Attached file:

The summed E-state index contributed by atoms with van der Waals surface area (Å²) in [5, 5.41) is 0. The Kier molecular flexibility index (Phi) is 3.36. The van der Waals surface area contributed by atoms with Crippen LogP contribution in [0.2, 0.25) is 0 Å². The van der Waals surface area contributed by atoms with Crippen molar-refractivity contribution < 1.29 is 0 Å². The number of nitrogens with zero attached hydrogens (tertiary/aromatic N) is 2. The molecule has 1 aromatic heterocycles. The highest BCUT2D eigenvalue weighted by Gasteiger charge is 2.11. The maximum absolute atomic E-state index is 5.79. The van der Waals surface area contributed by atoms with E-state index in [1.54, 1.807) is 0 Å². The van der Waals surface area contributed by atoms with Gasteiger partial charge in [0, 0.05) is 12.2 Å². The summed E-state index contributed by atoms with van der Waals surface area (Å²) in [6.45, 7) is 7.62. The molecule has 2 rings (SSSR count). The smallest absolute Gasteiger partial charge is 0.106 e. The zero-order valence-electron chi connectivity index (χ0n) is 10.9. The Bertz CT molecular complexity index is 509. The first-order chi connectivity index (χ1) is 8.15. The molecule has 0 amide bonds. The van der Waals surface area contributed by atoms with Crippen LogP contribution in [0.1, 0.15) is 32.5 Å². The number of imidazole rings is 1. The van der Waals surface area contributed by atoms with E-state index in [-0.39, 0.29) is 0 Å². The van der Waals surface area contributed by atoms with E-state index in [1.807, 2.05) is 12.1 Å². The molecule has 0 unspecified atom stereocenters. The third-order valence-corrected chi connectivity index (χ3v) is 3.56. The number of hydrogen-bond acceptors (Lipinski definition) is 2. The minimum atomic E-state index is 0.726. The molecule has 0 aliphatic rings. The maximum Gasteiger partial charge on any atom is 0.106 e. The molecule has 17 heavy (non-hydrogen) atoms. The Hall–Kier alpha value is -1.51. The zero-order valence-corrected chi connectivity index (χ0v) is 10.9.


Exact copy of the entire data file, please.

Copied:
The summed E-state index contributed by atoms with van der Waals surface area (Å²) in [5, 5.41) is 0. The Kier molecular flexibility index (Phi) is 3.36. The van der Waals surface area contributed by atoms with Crippen LogP contribution in [0.2, 0.25) is 0 Å². The van der Waals surface area contributed by atoms with Crippen molar-refractivity contribution < 1.29 is 0 Å². The number of nitrogens with zero attached hydrogens (tertiary/aromatic N) is 2. The molecule has 1 aromatic heterocycles. The highest BCUT2D eigenvalue weighted by Gasteiger charge is 2.11. The maximum absolute atomic E-state index is 5.79. The van der Waals surface area contributed by atoms with E-state index in [1.54, 1.807) is 0 Å². The van der Waals surface area contributed by atoms with Gasteiger partial charge in [0, 0.05) is 12.2 Å². The summed E-state index contributed by atoms with van der Waals surface area (Å²) in [6.45, 7) is 7.62. The molecule has 2 rings (SSSR count). The smallest absolute Gasteiger partial charge is 0.106 e. The zero-order valence-electron chi connectivity index (χ0n) is 10.9. The Bertz CT molecular complexity index is 509. The first-order chi connectivity index (χ1) is 8.15. The molecule has 0 amide bonds. The van der Waals surface area contributed by atoms with Crippen LogP contribution in [0.1, 0.15) is 32.5 Å². The number of imidazole rings is 1. The van der Waals surface area contributed by atoms with E-state index in [-0.39, 0.29) is 0 Å². The van der Waals surface area contributed by atoms with E-state index in [1.807, 2.05) is 12.1 Å². The molecule has 0 unspecified atom stereocenters. The third-order valence-corrected chi connectivity index (χ3v) is 3.56. The number of hydrogen-bond acceptors (Lipinski definition) is 2. The minimum atomic E-state index is 0.726. The molecule has 0 aliphatic rings. The maximum Gasteiger partial charge on any atom is 0.106 e. The molecule has 17 heavy (non-hydrogen) atoms. The Hall–Kier alpha value is -1.51. The zero-order valence-corrected chi connectivity index (χ0v) is 10.9.